Given that the vast majority of the Australian population resides in coastal areas, developing methods and fixes for the potential rise in sea levels induced by climate change over the next several decades is an issue of pressing importance.

According to researchers from Princeton University, the more intense storm surges that will result from higher sea levels will render conventional methods for coastal protection, such as levees and seawalls, far less effective.

They instead advocate the development of “resilient designs” for coping with the problem of occasional flooding, as opposed to attempts to preventing them completely.

“We will never be able to prevent such hazards,” said Ning Lin, an assistant professor of civil and environmental engineering at Princeton University. “We can only be prepared to reduce their impact.”

The resilient designs envisaged by Princeton’s Coastal Resilience team – a cross-disciplinary group of researchers including architects, engineers and climate scientists, involve revitalising and reengineering the so-called “soft infrastructure” of natural features, such as sand dunes and wet lands in addition to the construction of artificial barriers.

According to Princeton Professor of Architecture Guy Nordenson, this will involve the creation of “layered systems of natural and engineered structures that will respond in different ways to different’s a more nuanced and resilient approach.”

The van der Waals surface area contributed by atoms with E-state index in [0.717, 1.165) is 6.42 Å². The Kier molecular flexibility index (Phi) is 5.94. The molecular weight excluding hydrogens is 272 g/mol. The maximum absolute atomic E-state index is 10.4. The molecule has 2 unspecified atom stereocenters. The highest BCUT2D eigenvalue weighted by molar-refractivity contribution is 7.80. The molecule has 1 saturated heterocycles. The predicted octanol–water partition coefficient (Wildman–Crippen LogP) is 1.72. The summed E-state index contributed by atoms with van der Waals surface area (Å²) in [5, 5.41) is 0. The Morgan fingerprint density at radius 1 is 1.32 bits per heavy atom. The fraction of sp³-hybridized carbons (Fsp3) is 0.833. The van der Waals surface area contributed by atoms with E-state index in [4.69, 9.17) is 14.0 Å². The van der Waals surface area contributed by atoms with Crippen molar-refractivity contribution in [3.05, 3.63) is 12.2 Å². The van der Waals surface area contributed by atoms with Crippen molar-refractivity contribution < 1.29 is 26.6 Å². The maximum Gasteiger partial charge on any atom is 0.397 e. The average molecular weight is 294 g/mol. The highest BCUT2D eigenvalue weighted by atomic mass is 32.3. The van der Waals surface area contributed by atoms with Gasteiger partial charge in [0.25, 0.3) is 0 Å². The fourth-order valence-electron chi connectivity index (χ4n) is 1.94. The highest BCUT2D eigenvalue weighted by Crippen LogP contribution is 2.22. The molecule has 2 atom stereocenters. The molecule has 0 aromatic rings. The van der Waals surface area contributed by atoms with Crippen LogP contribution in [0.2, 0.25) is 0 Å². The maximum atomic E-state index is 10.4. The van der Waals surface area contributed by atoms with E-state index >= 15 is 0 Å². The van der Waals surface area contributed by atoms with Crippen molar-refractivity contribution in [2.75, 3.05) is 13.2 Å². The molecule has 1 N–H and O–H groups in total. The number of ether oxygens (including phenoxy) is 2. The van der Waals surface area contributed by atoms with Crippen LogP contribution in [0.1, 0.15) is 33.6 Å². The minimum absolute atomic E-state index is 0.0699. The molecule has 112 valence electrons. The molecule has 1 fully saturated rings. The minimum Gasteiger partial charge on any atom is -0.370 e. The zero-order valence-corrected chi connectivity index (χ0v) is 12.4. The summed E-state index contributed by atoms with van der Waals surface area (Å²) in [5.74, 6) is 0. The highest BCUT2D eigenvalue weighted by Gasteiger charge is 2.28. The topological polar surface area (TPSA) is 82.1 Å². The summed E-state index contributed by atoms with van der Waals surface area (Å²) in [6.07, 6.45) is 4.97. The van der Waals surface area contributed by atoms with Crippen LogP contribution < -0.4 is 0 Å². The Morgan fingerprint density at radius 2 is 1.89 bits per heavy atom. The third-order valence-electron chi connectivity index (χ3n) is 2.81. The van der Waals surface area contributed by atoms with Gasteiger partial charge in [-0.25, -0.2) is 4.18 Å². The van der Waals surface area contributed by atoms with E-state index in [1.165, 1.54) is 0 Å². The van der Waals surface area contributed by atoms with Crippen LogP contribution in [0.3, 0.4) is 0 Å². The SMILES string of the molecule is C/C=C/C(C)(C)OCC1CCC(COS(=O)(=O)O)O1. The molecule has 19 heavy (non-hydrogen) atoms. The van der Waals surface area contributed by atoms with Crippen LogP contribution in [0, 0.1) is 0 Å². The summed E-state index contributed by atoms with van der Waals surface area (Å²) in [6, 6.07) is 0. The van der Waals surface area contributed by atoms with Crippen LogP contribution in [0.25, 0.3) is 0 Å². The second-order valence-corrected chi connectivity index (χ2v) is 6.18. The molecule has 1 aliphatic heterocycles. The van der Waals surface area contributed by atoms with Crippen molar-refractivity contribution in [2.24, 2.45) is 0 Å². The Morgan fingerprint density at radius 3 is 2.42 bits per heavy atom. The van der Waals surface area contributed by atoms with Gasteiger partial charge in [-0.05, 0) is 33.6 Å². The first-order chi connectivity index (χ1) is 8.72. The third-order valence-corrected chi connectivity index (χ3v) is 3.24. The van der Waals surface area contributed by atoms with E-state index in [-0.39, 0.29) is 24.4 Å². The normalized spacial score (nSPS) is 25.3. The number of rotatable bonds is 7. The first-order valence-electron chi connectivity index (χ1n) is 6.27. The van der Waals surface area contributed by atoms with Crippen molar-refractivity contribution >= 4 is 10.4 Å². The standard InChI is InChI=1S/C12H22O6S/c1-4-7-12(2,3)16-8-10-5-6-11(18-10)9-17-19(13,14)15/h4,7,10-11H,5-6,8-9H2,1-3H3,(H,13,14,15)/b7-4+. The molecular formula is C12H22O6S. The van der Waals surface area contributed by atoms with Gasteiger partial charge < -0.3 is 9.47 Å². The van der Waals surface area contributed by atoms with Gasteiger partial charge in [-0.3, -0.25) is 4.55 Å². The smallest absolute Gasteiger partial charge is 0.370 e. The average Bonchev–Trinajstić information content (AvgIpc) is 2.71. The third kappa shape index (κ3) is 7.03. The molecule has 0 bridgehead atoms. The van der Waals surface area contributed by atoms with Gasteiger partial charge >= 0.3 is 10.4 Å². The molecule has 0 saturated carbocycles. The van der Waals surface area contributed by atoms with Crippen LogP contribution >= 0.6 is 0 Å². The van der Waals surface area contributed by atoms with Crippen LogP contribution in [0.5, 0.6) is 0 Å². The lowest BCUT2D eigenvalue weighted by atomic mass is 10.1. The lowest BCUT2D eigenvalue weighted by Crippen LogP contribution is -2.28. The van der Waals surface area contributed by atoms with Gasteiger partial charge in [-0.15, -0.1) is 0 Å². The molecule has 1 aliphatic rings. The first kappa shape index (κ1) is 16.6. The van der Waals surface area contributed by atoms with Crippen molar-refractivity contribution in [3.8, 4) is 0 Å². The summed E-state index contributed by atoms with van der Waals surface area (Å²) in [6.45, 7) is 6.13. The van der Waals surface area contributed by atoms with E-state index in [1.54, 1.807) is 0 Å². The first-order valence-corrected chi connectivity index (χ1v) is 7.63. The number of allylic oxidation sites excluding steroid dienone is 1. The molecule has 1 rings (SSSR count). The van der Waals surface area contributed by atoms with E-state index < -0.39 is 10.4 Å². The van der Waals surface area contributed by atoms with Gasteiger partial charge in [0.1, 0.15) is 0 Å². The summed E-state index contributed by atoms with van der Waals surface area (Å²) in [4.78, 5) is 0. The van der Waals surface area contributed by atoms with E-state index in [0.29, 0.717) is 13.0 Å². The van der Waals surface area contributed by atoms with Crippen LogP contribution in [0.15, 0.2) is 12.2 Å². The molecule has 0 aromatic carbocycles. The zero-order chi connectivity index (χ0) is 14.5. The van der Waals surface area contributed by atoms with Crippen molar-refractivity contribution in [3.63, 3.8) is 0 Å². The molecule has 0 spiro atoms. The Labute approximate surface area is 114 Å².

Improvements to the soft infrastructure of wetlands and beach dunes will serve multiple functions – reducing the impact of waves and storm surges during intense flooding, as well as enhancing water quality and producing new spaces that can be used for recreational purposes by both local residents and tourists.

The key to effective improvement of natural infrastructure will lie in flexibility of design, in order to best adapt to changing climate conditions and the variable strength and frequency of storms.

“We are trying to take what we know right now and do the best job we can in accounting for the uncertainties in what we know, and use that to explore how we should be thinking about adaption,” said James Smith, the William and Edna Macaleer Professor of Engineering and Applied Science and and chair of the Department of Civil and Environmental Engineering at Princeton.

This innovative approach to flood prevention could be of eminent relevance to many parts of Australia – in particular Queensland, which has suffered from a spate of severe storm and flooding events in recent years, prompting the state government to commit huge amounts of funding to resistance and mitigation measures.

The most recent major flooding event in eastern Australia was Tropical Cyclone Oswald in January 2013, which affected both New South Wales and Queensland, leaving coastal regions of the sunshine state particularly hard hit.

Only two years prior, a series of floods running from the end of 2010 to 2011 affected many parts of Queensland, with Minister for Primary Industries Tim Mulherin describing the natural disaster as the state’s “worst flood in 120 years.” The floods affected over 70 towns and 200,000 people, as well as caused an estimated $2.38 billion in direct damage, and deprived Australia’s GDP of approximately $30 billion.